At St. High School Patrick, classes begin at 4:30 am and end at 10 pm. Students are taught how to be good, disciplined, and then become good athletes.
Kenya is a country famous for athletics, with great success at medium and long distance runs. Private High School Patrick in western Kenya was called by the world press with a very special name “The House of Champions”, for producing so many world champions.
One of the names mentioned first is David Rudisha (31 years old) nicknamed “the king” at the 800m running track, when 2 consecutive gold medals in this content at the 2012 London Olympics, the 2016 Rio de Janeiro Olympics In addition, Rudisha also won two gold medals at a distance of 800m in the 2011 and 2015 World Championships and many impressive victories in other international tournaments.
Before Rudisha, St. High School Patrick also provides many famous athletes, honoring Kenya in the World and Olympic Athletics Championships such as Matthew Birir, Michael Boit, Kipkoech Cheruiyot, Wilson Kipketer, Peter Rono, Ibrahim Hussein, Wilson Boit Kipketer, Cornelius Chirchir, etc.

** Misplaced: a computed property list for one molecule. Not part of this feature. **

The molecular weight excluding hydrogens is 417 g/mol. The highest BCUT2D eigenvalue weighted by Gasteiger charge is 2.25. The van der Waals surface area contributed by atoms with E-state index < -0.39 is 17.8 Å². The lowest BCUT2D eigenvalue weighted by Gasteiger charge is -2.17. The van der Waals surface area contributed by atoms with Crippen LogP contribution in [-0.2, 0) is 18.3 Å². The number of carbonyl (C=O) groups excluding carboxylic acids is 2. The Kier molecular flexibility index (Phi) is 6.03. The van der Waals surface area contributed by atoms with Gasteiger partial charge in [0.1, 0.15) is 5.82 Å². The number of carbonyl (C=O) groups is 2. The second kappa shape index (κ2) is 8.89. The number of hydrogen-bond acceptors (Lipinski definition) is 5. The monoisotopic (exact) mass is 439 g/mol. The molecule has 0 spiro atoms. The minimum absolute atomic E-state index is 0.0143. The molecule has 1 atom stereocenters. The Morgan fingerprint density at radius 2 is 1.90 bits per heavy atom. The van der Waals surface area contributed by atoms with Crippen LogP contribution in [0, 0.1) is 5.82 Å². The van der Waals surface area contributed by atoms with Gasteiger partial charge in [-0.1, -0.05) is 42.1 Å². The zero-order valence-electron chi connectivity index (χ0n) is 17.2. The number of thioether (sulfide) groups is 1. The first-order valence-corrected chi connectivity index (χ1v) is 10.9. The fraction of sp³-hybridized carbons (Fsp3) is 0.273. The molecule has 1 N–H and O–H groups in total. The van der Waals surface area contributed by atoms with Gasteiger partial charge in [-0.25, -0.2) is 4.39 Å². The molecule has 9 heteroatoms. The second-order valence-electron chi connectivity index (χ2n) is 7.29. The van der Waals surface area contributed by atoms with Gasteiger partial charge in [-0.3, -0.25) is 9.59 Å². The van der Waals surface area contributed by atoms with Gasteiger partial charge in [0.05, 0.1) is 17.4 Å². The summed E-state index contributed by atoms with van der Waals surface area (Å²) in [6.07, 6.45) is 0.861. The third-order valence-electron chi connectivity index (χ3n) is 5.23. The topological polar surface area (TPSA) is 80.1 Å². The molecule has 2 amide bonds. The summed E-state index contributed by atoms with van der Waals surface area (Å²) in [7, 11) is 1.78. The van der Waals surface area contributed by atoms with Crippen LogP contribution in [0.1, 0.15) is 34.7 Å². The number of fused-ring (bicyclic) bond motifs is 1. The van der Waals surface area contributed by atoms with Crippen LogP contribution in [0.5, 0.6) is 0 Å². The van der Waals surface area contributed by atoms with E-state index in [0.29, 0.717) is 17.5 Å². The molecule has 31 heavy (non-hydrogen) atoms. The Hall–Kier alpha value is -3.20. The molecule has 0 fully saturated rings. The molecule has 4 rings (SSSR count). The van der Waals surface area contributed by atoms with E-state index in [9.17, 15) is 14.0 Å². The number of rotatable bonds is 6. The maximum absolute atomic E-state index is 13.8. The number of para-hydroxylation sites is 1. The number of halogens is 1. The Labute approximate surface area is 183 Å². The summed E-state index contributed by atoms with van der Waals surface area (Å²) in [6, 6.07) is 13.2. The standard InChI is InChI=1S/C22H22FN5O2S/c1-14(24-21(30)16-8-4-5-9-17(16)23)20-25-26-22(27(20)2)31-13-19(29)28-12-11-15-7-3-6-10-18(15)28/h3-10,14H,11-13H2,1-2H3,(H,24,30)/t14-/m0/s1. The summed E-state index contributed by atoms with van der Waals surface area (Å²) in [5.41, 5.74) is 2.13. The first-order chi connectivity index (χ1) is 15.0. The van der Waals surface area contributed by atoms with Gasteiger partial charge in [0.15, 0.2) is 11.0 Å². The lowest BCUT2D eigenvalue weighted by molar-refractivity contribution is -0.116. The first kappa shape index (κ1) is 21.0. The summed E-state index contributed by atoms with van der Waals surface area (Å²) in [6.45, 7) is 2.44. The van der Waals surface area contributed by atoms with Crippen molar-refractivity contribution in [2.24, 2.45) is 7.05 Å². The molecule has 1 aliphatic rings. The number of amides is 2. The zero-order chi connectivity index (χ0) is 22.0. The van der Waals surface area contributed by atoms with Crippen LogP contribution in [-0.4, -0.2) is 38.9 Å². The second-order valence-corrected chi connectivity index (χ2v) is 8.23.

The BBC (UK) on December 28 has conducted a seminar on this famous school. According to the BBC’s report, St. Patrick became the home of 1,210 adolescent boys across Kenya, about 350km northwest of Nairobi.
Classes start at 4:30 am and end at 10 pm. During this time, students are required to concentrate on their studies and only have about 15 minutes of breaks, with 3 meals and one and a half hours of sports or relaxation.
The campus of the school is planted with lots of trees. Interestingly, all of these trees are planted by the “celebrities” of the school themselves, next to each tree will have signs clearly stating their names and outstanding achievements. This is to encourage and motivate students to strive to succeed as “ancestors”.
Though considered a cradle for athletic talent in Kenya, St. Patrick always determined their most important goal was to train good people, then good athletes.
Colm O’Connell is considered to be the “godfather” of Kenyan athletics, now one of the teaching teachers at St. Patrick. “Here we are not trying to train better athletes, we are just trying to produce better people,” O’Connell said.